WASHINGTON — The U.S. Army is evaluating an initial launched effects prototype as it continues to experiment with requirements and capabilities for a future program.
The service now plans to launch these small, uncrewed aircraft not only from air platforms, but from launchers on the ground or off vehicles and, as a result, is moving away from calling them “air-launched effects” to simply “launched effects.” It has demonstrated the capabilities several times, including at the service’s first Edge exercise in 2021, which experiments with technology to enhance operations in the aerial tier.
The Army is considering several size classes for these launched effects, but is rapidly prototyping the first version of a small, launched effects capability. This version is meant to help the service decide how to procure and employ these systems on the battlefield for tasks ranging from targeting, communications and networking to intelligence, surveillance and reconnaissance.
In 2020, the service selected 10 companies to provide mature launched effects technologies. From those, the Army then chose five companies earlier this year to come together to build a prototype with each company bringing a different element to the system.
Anduril Industries is providing the air vehicle. Anduril purchased Area-I, the original developer of the vehicle — the Altius 700 — in 2021. The Altius 700 has been in use by the Army to evaluate launched effects for over five years.
Collins Aerospace, a Raytheon Technologies company, is the mission system provider, and Aurora Flight Sciences is the system integrator.
Technology Service Corp. and Northrop Grumman Information Systems are providing modular payloads.
Maj. Gen. Rob Barrie, the Army’s program executive officer for aviation, told Defense News in a recent interview the Army plans to wrap up evaluation of the prototypes in September 2024 and will then weigh a number of options, from rapid fielding to low-rate initial production to more prototyping.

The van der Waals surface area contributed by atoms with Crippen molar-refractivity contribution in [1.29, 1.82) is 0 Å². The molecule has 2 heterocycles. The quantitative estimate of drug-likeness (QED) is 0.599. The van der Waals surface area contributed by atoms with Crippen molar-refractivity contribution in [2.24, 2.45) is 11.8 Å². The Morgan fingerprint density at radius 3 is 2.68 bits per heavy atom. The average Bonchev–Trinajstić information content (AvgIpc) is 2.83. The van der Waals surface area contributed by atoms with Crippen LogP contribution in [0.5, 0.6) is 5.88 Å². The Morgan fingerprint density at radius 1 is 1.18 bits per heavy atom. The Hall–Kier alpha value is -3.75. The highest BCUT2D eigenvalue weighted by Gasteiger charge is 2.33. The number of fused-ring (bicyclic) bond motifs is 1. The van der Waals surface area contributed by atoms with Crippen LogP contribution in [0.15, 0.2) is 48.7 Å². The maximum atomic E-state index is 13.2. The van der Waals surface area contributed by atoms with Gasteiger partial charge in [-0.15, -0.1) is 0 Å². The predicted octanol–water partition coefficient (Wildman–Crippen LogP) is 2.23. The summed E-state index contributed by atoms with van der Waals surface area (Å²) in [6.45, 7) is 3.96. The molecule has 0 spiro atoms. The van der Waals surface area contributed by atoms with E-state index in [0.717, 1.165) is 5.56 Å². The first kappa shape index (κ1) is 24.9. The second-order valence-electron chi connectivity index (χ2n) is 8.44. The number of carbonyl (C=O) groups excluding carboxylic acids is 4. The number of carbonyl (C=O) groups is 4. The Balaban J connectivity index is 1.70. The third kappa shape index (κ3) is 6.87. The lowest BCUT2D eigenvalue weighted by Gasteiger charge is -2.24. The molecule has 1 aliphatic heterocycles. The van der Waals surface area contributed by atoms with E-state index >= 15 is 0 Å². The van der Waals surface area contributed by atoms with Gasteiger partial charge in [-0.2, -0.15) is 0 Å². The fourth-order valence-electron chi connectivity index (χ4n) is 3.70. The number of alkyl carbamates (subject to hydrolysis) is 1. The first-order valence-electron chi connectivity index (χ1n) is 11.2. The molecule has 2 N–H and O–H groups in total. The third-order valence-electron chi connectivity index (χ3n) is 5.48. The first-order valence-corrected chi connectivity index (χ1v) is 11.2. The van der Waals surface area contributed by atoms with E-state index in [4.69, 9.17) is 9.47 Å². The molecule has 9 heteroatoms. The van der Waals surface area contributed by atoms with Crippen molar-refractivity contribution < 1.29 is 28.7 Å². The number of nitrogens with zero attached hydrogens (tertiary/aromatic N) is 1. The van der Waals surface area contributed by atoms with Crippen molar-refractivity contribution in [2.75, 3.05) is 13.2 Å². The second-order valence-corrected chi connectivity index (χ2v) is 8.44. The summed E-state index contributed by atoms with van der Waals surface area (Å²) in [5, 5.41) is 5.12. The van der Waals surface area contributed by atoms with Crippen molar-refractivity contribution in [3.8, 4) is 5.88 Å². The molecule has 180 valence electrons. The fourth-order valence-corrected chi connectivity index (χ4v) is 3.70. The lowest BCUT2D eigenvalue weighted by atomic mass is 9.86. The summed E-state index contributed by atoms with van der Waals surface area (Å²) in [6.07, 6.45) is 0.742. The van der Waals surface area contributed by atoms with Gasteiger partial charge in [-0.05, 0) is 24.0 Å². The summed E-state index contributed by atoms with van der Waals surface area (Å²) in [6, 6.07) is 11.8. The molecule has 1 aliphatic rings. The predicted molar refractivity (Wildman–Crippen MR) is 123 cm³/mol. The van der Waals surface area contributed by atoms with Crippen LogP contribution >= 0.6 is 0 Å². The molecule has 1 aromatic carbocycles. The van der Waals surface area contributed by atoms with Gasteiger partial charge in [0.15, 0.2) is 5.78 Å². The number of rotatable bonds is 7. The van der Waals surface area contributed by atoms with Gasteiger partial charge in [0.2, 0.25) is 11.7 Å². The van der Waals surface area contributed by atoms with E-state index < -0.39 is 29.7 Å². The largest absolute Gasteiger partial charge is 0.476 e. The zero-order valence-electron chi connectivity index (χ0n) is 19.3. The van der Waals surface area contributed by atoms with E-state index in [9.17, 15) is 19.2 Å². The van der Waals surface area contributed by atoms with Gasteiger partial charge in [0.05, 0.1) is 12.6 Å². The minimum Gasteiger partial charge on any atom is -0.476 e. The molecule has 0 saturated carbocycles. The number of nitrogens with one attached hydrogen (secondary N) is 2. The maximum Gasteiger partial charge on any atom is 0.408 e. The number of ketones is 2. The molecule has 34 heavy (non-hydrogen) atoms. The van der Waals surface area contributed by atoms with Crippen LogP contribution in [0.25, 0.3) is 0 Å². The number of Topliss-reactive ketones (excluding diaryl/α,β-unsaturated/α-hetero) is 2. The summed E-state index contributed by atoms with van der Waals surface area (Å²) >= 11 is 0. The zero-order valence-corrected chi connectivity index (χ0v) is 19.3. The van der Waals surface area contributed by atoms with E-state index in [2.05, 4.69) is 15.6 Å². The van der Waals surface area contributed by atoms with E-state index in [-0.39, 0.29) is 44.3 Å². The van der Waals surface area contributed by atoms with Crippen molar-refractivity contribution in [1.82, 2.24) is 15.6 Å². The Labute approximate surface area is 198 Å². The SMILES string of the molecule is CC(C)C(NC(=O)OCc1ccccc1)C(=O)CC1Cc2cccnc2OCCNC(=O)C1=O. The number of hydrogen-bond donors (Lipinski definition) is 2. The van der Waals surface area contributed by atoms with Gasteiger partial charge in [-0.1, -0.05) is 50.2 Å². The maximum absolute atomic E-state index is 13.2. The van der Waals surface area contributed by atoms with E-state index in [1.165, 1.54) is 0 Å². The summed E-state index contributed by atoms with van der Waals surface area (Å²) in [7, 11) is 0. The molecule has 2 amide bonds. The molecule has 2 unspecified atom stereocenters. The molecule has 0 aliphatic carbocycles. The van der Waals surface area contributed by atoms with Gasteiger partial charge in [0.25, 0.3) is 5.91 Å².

Dustin Engelhardt, Collins Aerospace’s senior manager of business development for air launched effects and future tactical UAS, said the prototype is applying a “Dr. Frankenstein’s monster approach.”
“They’ve got an air vehicle that’s being brought in, two payloads being brought in, so kind of the body and the fists,” Engelhardt said. “We’re really the brains that tie all of those together and also the mouth … we also have a responsibility for the communication.”
The launched effects are deployed in teams and instructed where to operate and what mission to undertake.
Each system is aware of what happens to the other systems in the team and can autonomously adapt if one drops off or is shot down, Engelhardt said. And the mission system’s autonomy is adaptable, even during a fight that is progressing. The pilot in the manned aircraft could tell the launched effects to change behavior to be more aggressive or operate with extra caution, he said.
The level of autonomy in the system “allows the manned platforms to call for artillery or to potentially command a kinetic strike by the [launched effects] teams, it really gives a lot of flexibility with limited operator involvement,” he added.
Jen Judson is an award-winning journalist covering land warfare for Defense News. She has also worked for Politico and Inside Defense. She holds a Master of Science degree in journalism from Boston University and a Bachelor of Arts degree from Kenyon College.